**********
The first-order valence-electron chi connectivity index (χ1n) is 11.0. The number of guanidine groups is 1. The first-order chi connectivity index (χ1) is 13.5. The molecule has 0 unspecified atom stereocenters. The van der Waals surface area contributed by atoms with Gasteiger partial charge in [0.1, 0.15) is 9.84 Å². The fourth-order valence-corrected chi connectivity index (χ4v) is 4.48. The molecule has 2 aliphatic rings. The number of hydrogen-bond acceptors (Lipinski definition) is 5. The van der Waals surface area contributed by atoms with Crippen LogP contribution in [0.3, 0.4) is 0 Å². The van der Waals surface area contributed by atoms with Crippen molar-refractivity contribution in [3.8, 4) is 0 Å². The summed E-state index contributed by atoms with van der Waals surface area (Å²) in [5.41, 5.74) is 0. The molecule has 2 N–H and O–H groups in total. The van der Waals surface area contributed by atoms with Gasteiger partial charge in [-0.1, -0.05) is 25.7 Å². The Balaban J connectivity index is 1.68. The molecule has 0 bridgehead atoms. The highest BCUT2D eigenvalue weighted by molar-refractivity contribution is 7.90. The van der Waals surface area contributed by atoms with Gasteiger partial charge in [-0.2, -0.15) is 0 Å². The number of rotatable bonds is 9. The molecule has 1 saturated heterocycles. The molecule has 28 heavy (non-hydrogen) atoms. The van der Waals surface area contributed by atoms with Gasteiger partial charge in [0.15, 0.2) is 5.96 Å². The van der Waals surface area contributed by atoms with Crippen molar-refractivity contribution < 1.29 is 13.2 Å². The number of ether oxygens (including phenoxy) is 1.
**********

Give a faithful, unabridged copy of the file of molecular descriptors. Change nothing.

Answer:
The first-order valence-electron chi connectivity index (χ1n) is 11.0. The number of guanidine groups is 1. The first-order chi connectivity index (χ1) is 13.5. The molecule has 0 unspecified atom stereocenters. The van der Waals surface area contributed by atoms with Gasteiger partial charge in [0.1, 0.15) is 9.84 Å². The fourth-order valence-corrected chi connectivity index (χ4v) is 4.48. The molecule has 2 aliphatic rings. The number of hydrogen-bond acceptors (Lipinski definition) is 5. The van der Waals surface area contributed by atoms with Crippen LogP contribution in [0.3, 0.4) is 0 Å². The van der Waals surface area contributed by atoms with Crippen molar-refractivity contribution in [3.8, 4) is 0 Å². The summed E-state index contributed by atoms with van der Waals surface area (Å²) in [5.41, 5.74) is 0. The molecule has 2 N–H and O–H groups in total. The van der Waals surface area contributed by atoms with Gasteiger partial charge in [-0.1, -0.05) is 25.7 Å². The Balaban J connectivity index is 1.68. The molecule has 0 bridgehead atoms. The highest BCUT2D eigenvalue weighted by molar-refractivity contribution is 7.90. The van der Waals surface area contributed by atoms with Gasteiger partial charge in [-0.2, -0.15) is 0 Å². The number of rotatable bonds is 9. The molecule has 1 saturated heterocycles. The molecule has 28 heavy (non-hydrogen) atoms. The van der Waals surface area contributed by atoms with Gasteiger partial charge in [0.15, 0.2) is 5.96 Å². The van der Waals surface area contributed by atoms with Crippen molar-refractivity contribution < 1.29 is 13.2 Å². The number of ether oxygens (including phenoxy) is 1.